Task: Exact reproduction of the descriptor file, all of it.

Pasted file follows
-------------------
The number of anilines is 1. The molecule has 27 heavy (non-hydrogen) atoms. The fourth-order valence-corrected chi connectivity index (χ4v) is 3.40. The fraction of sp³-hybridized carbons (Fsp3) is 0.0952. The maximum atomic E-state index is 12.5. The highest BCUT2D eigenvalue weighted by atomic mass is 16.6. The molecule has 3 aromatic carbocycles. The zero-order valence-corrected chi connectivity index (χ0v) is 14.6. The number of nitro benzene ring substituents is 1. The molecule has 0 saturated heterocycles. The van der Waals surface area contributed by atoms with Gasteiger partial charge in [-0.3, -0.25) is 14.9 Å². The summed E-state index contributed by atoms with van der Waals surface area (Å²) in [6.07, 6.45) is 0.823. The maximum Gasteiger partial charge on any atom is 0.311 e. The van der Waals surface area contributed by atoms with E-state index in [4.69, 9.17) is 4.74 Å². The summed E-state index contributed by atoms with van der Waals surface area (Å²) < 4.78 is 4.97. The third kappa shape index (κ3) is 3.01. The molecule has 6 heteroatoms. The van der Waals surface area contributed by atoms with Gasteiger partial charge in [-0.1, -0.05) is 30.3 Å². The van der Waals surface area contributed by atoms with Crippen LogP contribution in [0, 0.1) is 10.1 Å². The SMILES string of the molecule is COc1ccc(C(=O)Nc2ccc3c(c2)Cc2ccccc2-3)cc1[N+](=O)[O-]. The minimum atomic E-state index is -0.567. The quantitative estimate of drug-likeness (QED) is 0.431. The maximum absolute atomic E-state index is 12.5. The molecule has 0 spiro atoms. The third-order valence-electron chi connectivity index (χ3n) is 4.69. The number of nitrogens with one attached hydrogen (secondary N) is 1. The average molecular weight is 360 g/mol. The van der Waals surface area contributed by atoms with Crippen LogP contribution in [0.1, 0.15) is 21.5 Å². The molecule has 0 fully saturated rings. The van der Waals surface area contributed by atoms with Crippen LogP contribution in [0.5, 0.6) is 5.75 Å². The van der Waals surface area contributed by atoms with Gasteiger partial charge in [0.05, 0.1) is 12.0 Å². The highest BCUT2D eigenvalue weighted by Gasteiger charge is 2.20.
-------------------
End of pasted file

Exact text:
The number of anilines is 1. The molecule has 27 heavy (non-hydrogen) atoms. The fourth-order valence-corrected chi connectivity index (χ4v) is 3.40. The fraction of sp³-hybridized carbons (Fsp3) is 0.0952. The maximum atomic E-state index is 12.5. The highest BCUT2D eigenvalue weighted by atomic mass is 16.6. The molecule has 3 aromatic carbocycles. The zero-order valence-corrected chi connectivity index (χ0v) is 14.6. The number of nitro benzene ring substituents is 1. The molecule has 0 saturated heterocycles. The van der Waals surface area contributed by atoms with Gasteiger partial charge in [-0.3, -0.25) is 14.9 Å². The summed E-state index contributed by atoms with van der Waals surface area (Å²) in [6.07, 6.45) is 0.823. The maximum Gasteiger partial charge on any atom is 0.311 e. The van der Waals surface area contributed by atoms with E-state index in [4.69, 9.17) is 4.74 Å². The summed E-state index contributed by atoms with van der Waals surface area (Å²) < 4.78 is 4.97. The third kappa shape index (κ3) is 3.01. The molecule has 6 heteroatoms. The van der Waals surface area contributed by atoms with Gasteiger partial charge in [-0.1, -0.05) is 30.3 Å². The van der Waals surface area contributed by atoms with Crippen LogP contribution in [0, 0.1) is 10.1 Å². The SMILES string of the molecule is COc1ccc(C(=O)Nc2ccc3c(c2)Cc2ccccc2-3)cc1[N+](=O)[O-]. The minimum atomic E-state index is -0.567. The quantitative estimate of drug-likeness (QED) is 0.431. The maximum absolute atomic E-state index is 12.5. The molecule has 0 spiro atoms. The third-order valence-electron chi connectivity index (χ3n) is 4.69. The number of nitrogens with one attached hydrogen (secondary N) is 1. The average molecular weight is 360 g/mol. The van der Waals surface area contributed by atoms with Crippen LogP contribution in [0.1, 0.15) is 21.5 Å². The molecule has 0 fully saturated rings. The van der Waals surface area contributed by atoms with Crippen LogP contribution in [0.5, 0.6) is 5.75 Å². The van der Waals surface area contributed by atoms with Gasteiger partial charge in [0.05, 0.1) is 12.0 Å². The highest BCUT2D eigenvalue weighted by Gasteiger charge is 2.20.